Czech bootleg alcohol gang given long jail sentences

A barman walks past covered shelves containing bottles of hard liquor in a bar early on September 16, 2012 in Prague The deaths in 2012 led the government to temporarily ban the sale of drinks containing more than 20% alcohol

Ten men convicted for producing tainted alcohol that killed more than 30 people in 2012 have been jailed by a court in the Czech Republic.

Two of the men, Tomas Krepela, 39, and Rudolf Fian, 43, were handed life sentences. The other eight were given terms of up to 21 years.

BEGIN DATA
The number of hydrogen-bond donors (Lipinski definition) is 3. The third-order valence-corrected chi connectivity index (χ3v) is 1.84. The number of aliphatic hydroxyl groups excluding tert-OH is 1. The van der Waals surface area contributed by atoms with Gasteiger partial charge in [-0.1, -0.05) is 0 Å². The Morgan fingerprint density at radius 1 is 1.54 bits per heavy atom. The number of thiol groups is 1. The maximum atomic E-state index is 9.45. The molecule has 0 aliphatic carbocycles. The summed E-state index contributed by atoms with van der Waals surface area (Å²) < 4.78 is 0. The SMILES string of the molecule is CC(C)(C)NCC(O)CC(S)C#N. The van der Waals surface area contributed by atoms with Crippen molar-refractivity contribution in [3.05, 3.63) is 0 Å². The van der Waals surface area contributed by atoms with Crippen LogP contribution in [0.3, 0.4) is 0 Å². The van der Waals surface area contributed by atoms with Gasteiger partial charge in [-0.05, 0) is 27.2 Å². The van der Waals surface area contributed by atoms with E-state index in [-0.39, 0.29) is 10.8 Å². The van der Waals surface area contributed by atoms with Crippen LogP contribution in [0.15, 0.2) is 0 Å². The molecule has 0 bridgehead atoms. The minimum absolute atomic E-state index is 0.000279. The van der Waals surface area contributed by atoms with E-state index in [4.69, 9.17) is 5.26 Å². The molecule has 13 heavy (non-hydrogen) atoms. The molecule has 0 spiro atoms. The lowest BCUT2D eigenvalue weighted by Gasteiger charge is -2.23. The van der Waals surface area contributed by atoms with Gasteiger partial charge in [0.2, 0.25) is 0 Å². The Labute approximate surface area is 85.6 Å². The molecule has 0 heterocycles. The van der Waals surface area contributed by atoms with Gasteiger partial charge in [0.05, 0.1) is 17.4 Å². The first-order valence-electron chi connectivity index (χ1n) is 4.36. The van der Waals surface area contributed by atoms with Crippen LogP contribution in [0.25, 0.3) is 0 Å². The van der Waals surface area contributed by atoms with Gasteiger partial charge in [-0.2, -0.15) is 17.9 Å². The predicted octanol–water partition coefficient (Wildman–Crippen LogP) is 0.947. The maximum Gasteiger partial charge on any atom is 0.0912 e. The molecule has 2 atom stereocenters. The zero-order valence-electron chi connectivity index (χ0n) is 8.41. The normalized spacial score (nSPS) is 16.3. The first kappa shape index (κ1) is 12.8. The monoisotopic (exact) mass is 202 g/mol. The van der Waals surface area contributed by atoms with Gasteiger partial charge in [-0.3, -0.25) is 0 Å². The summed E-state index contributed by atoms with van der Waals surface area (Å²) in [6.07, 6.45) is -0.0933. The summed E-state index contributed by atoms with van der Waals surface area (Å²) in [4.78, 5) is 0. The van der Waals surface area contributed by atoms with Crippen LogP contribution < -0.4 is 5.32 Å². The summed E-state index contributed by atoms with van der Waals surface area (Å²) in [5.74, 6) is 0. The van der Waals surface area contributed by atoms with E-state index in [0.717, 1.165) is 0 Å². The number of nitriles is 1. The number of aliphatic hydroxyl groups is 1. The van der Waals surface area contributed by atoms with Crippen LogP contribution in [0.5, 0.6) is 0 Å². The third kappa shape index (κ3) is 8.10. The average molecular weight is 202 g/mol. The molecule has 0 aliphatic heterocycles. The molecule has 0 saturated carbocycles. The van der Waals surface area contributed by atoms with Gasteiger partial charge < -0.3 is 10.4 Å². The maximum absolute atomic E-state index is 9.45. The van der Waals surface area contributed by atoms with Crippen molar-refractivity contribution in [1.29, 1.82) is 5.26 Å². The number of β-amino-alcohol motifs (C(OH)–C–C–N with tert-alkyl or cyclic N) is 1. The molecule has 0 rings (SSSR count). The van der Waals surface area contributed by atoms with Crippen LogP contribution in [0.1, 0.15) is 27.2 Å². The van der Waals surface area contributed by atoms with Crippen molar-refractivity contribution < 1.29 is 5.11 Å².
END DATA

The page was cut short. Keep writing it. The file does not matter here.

The verdict covers 38 deaths but more people have died since.

The poisonings shocked the nation and led to a temporary ban on the sale of hard alcohol in the Czech Republic.

As well as those who died after drinking the product, many more have been permanently blinded, the BBC's Rob Cameron reports from Prague.

The bootleg alcohol was diluted with the industrial chemical methanol, commonly used to make windscreen wiper fluid.

"The accused must have known they could seriously damage many people's health, or even kill them," judge Radomir Koudela said, according to AFP.

The deaths were described at the time as the Czech Republic's worst case of fatal alcohol poisoning in 30 years.

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